Biodiversity Garden at Green Point Urban Park
by Diana Studer
- gardening for biodiversity
in Cape Town, South Africa
Once to the Khoikhoi nomadic herders, the Cape Peninsula was Camissa – place of sweet water, and Table Mountain was Hoerikwaggo – the mountain of the sea. The Tablecloth so often draped over our mountain is dew, two drops of falling mist to every drop of rain. Sweet water, not brak, or drought!
|Wire owl, with mice, at Green Point Biodiversity Garden|
All those boring school history lessons about Jan van Riebeeck founding Cape Town to supply passing ships with water and fresh vegetables – suddenly take on meaning. When I was a child, Cape Town still had a weekly mail ship sailing to England. ‘Sustainable use of water is by diverting the Oranjezicht Springs (which were transported underground as storm water that drained into Table Bay). It reminds Capetonians that these natural springs were the main reason the Cape was established in 1652’ – from Design Magazine.
|Green Point Urban Park with the Cape Town Stadium|
We have the 2010 FIFA World Cup to thank for – ‘the City has been hard at work implementing a variety of greening initiatives that aim to make the event one of the greenest in the world.’ The Green Point Park has a Biodiversity Garden designed by Marijke Honig, who has since written Indigenous Plant Palettes.
|Vukani = wake up|
|Outdoor classroom at Green Point Biodiversity Garden|
with the Cape Town Stadium beyond
The Green Point Urban Park opened in December 2010, but this is my first chance to see it. 'Walking the Cape' was in the park in January 2011 just after it opened.
|Ants have a particular role to play in fynbos ecology|
|Garden pond for biodiversity|
It was good to see the park and garden being used by a wide range of people - an old lady in a wheelchair with her carer, a mother and baby, a woman jogging. People walk slowly and interact with signs and exhibits. There’s a DIY fitness park, and we also saw a grey-haired man deep in conversation with his glossy young East European Personal Trainer. 3 groups of children were using this space as an outdoor classroom – engrossed and intrigued! The demonstration garden sent us home; both reinforced in our existing garden practices, and filled with fresh ideas. Habitat for snakes, lizards, bugs, birds and frogs. Rock piles, dead logs, indigenous plants used formally or more naturally, and always open water.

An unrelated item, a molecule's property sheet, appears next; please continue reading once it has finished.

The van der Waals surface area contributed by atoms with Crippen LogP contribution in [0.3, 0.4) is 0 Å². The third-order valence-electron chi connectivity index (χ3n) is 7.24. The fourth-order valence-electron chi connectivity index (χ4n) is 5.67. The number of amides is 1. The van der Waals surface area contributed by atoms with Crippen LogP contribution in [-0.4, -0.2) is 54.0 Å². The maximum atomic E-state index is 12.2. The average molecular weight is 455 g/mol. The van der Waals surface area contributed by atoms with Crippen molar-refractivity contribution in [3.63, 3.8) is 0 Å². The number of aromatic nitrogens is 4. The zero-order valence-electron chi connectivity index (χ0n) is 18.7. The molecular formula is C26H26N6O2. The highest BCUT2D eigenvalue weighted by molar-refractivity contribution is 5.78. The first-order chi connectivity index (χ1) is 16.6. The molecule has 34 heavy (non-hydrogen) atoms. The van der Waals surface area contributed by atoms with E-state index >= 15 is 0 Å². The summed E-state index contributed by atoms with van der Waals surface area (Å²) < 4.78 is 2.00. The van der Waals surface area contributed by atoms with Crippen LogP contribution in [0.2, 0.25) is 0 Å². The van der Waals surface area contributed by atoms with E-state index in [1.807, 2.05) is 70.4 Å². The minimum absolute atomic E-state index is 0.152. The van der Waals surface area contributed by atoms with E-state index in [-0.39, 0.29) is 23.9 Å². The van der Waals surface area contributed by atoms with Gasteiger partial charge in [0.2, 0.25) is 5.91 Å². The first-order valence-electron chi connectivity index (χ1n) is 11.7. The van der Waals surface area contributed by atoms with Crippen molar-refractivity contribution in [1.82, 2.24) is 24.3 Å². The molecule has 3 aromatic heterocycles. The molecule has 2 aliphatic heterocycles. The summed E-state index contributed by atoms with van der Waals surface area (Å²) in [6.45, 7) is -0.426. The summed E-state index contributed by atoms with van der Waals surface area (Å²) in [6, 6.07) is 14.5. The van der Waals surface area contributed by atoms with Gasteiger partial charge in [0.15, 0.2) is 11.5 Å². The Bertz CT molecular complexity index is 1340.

|Steenbok at Green Point Biodiversity Garden|
The much larger than life art works caught our attention and focused our minds. A silhouette of a steenbok reminded me of leaf ears in Gondwanaland. From Design Magazine in July 2011 – ‘Educational art - beaded wire creatures by Streetwires and steel animal cut outs by Roddy McGuffog.’
|Art at Green Point Biodiversity Garden|
beads and wire, or cut out steel
I have on my bucket list the High Line in New York and the Lurie Garden in Chicago. I can tick off the Green Point Urban Park, surrounded by the Cape Town Stadium, Sea Point’s blocks of flats, Mouille Point lighthouse and beyond Lion’s Head and Signal Hill. But we’ll return to this peaceful green oasis in my city.
|Vegetation map of the Cape Peninsula|
Now we live and garden on renosterveld, clay, in Porterville. Before we had mountain fynbos in Camps Bay, and one day we will have lowland fynbos which ‘used to be widespread on the Cape Flats, in the Fish Hoek valley and around Atlantis. Lowland fynbos has more species threatened with extinction than anywhere else on earth.’ I will be able to grow Protea scolymocephala again.
The Analemmatic sundial conceals a lot of elaborate mathematics, but it works. It was … twenty to 10 on this March day.of Elephant's Eye (on False Bay)
Pictures and text by Diana Studer
Pictures and text by Diana Studer
- wildlife gardening in Porterville,
near Cape Town in South Africa
(If you mouse over teal blue text,
it turns seaweed red.Those are my links.)